Although it’s a memoir, I think the book is mostly about other people: my mom & stepdad, and the sideshow performers. I am the physical connection point between those stories, but it was through watching their bodies, through understanding the historical context of sideshow performers who came before, and trying to understand who my mom was when she was a young woman and when I was young—the ways I’d misinterpreted her, perhaps—that the stories felt impossible to separate. We are each capable of writing our own exact stories. That’s the loveliest thing about teaching—the privilege of watching people find ways to tell theirs. But to get back to the question—I doubted myself a lot. Though I was made to write by my nasty internal monster, I was often not sure if a certain story was mine to tell. Would my sharing this particular story, I’d wonder, bring harm to this person? Did this person know I was taking daily notes? Is this little anecdote necessary for the larger story? And though those questions were anxiety-producing, I think they’re a necessary part of the process. To be an ethical writer, especially of nonfiction, questions of voice and agency are constant companions.
Why did you WRITE this?
Ok, ok, I’d love for this to have been a painting. Or TV show. Or graphic novel. Or poem. Or Broadway musical. Or movie. Or podcast. Or radio drama. Or series of greeting cards. If I’d had the skills to transform the medium in a way that better suited the story, boy howdy, I sure would have. But I don’t know how to sing opera, or paint with watercolors, or make Claymation well enough to tell the story. So, I wrote the damn thing.
Why did you write THIS?
UGH. I really tried not to! I wanted to write comedic stories about animals, like David Sedaris. Writing should be fun, I think sometimes, wiping tears from my cheeks and wine from my chin. But what writing should also be is married to obsession. I like to think about writing in terms of obsession, because the things we’re genuinely interested in, delighted by, the threads we tug and tug reflect our particular way of thinking—and that is one of the things that makes reading so exciting. An example is Amy Leach’s book of essays, Things That Are, which my friend Nate described to me as “nature essays on acid.” It’s perfect. Each little essay follows a series of acrobatic leaps of logic that make each sentence feel surprising and delightful, so the pleasure in reading comes not just from the subject matter, but also from the way we follow Leach’s logic between ideas as she connects disparate objects we’d have never put together ourselves. Years before I began writing The Electric Woman, before I even knew the sideshow I’d eventually join, the World of Wonders, existed, I was obsessed with sideshows. My stepdad told me stories about a very early friendship he had with a retired sideshow performer, a little person, whose mother had been a bearded lady. I had no idea what path would unfold when I started doing my own research, even when I joined the show. But I followed my obsession. My mom’s stroke and suffering was another obsession. It was a very hard, very painful obsession that was a big part of my daily life. Nothing I wrote could be separated from it, because it was the defining lens of my experience. But maybe a few projects down the line, I’ll get to those comedic animal stories.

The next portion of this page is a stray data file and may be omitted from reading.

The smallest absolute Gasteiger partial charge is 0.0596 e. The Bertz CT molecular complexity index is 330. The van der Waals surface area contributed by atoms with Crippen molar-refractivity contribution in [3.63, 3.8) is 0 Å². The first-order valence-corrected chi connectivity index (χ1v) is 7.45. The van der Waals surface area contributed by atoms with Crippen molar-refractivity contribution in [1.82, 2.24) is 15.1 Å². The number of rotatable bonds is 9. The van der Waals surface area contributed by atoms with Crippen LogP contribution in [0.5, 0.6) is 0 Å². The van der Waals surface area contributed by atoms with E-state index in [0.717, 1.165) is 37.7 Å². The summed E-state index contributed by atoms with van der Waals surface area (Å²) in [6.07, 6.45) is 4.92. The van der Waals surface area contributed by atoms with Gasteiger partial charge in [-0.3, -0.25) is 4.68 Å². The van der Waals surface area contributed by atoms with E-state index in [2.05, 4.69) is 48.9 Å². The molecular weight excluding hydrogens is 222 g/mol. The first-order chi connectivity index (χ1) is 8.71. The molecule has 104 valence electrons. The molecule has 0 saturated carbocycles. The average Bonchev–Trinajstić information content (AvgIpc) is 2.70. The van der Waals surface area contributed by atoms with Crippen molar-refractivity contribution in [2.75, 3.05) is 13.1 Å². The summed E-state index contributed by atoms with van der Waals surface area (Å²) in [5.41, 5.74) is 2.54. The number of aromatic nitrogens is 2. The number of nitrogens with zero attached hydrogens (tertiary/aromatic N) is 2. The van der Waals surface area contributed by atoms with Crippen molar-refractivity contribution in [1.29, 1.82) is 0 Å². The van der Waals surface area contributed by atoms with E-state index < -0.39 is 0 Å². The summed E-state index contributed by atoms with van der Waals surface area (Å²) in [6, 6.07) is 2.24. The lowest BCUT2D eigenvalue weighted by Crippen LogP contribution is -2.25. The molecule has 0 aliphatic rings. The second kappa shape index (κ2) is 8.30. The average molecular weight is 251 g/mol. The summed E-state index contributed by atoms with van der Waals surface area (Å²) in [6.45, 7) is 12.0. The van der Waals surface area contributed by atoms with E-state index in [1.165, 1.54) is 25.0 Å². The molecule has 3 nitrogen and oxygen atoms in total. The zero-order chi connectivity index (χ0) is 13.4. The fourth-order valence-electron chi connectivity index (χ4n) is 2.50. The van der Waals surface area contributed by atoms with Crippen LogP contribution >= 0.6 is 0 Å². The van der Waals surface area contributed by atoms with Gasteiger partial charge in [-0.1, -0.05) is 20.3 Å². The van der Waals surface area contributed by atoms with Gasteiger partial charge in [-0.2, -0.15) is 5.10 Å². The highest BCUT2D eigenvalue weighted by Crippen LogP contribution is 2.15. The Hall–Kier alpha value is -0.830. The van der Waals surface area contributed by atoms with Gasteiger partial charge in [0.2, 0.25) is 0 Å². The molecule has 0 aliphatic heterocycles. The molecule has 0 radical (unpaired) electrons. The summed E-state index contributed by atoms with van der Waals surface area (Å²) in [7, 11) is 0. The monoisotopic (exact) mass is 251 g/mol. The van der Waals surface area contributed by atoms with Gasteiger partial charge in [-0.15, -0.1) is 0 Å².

Can you do a cartwheel?
No. Why would you bring that up?
TESSA FONTAINE is the author of The Electric Woman: A Memoir in Death-Defying Acts, a Barnes & Noble Discover Great New Writers pick, Amazon Editors’ Best Books of 2018 so far, New York Times Editor’s pick, and more. Other work can be found or is forthcoming in Glamour, The Believer, LitHub, FSG’s Works in Progress, Creative Nonfiction, The Rumpus, and other fine publications. She won the 2016 AWP Intro Award in Nonfiction, and has taught for the New York Times summer journeys, at the Universities of Alabama and Utah, in prisons in Alabama and Utah, and founded a Salt Lake City Writers in the Schools program. She lives with her fella and her fine pup in South Carolina.